Plant Of The Month: October

pellitory-crackThis may sound a perverse choice, given all the possibilities, not least autumn-flowering bulbs and corms (and even ivy, the flowers of which are still attracting bees and butterflies), but here goes, anyway.

Yet another crux of botanical nomenclature has arisen in my life, in the context of cracks between the paving stones in my garden. I have Erigeron karvinskianus (Mexican daisy, Mexican fleabane – I wonder if it works: I could weave a garland for Max the Cat), which is good;

Erigeron flourishing among rocks in summer ...

Erigeron flourishing among rocks in summer …

... and still hanging in there, in mid-October.

Erigeron, still hanging in there, in mid-October.

Geranium phaeum and forget-me-nots, spread from the flower beds (OK);

Geranium phaeum, muddling in with the erigeron.

Geranium phaeum, muddling in with the erigeron.

Slightly mud-splashed forget-me-not, after last night's rain.

Slightly mud-splashed forget-me-not, after last night’s rain.

strawberries and Viola labradorica, adventitious but rather nice;

This beautiful little strawberry plant must have come from a seed: I have alpine ones in the front garden.

This beautiful little strawberry plant must have come from a seed: I have alpine ones in the front garden.

Viola labradorica: I got one plant, 25-odd years ago, which has had hundreds of descendants.

Viola labradorica: I got one plant, 25-odd years ago, which has had hundreds of descendants.

Allium ursinum (ramsoms: heaven knows where the first one came from), less good;

Ramsom seed-head, about to continue the colony.

Ramsom seed-head, about to continue the colony.

dandelions and random bit of rye grass, annoying;

Just grass ...

Just grass …

and pellitory, completely infuriating and apparently indestructible.

Indestructible plant of the month.

Indestructible plant of the month.

I randomly asked on Twitter if pellitory is good for anything, and Celia Hart, print-maker extraordinaire (whose chief foe on the pavement cracks front seems to be the dreaded oxalis, as it is for my aunt in Essex) very kindly sent me a quote from Act III of Ben Jonson’s The Alchemist (in which I once played Pertinax Surly (typecasting, my friends assured me), though I don’t remember this bit – I suspect the text we performed from had been cut down/bowdlerised considerably):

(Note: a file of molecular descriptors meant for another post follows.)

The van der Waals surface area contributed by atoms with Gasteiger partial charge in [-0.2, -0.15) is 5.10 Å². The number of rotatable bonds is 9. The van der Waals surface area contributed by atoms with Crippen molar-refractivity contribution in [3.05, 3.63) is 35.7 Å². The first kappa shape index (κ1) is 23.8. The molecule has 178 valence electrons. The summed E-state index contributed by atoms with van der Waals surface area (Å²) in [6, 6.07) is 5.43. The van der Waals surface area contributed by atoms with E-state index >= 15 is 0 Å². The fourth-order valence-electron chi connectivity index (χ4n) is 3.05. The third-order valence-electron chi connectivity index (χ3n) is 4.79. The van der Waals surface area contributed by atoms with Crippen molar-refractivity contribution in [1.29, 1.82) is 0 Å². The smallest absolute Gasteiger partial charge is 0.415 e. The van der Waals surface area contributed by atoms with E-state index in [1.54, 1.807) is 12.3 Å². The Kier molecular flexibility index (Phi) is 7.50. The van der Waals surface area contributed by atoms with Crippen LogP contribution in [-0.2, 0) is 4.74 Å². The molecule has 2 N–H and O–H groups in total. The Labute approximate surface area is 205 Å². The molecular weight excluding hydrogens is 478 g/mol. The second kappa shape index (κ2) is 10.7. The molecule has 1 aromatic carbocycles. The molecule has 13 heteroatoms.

Drugger. My head did so ache –
Face. And he was fain to be brought home,
The doctor told me: and then a good old woman –
Drugger. Yes, faith, she dwells in Sea-coal-lane, – did cure me,
With sodden ale, and pellitory of the wall;
Cost me but two-pence.

So, pellitory as a cure for headaches? I looked it up, and the results seemed encouraging. But on further rummaging, I discovered that several quite different plants bear the name pellitory …

Firstly, Anacyclus pyrethrum, known as pellitory, Spanish chamomile, or Mount Atlas daisy – from which you would correctly deduce that it is a plant of the dry areas of the Mediterranean, as well as Arabia and India.

The Mount Atlas daisy.

The Mount Atlas daisy.

As you would assume from this picture, it belongs in the Asteraceae family (and the flower looks indeed not unlike the Mexican daisy). It can be used as a hot food spice, and also appears in Aryuvedic medicine.

Secondly, Achillea ptarmica (wild pellitory, bastard pellitory, European pellitory, sneezewort, sneezeweed, fair-maid-of-France, goose tongue, sneezewort yarrow, white tansy…). A wild European ancestor of all the many garden Achillea hybrids, it makes you sneeze (ptarmica, from Greek πταιρω, to sneeze) and is poisonous to cattle, sheep and horses, producing alarming symptoms including drooling, spasms and loss of muscular control (all of which, I have to confess, I wake up with every morning).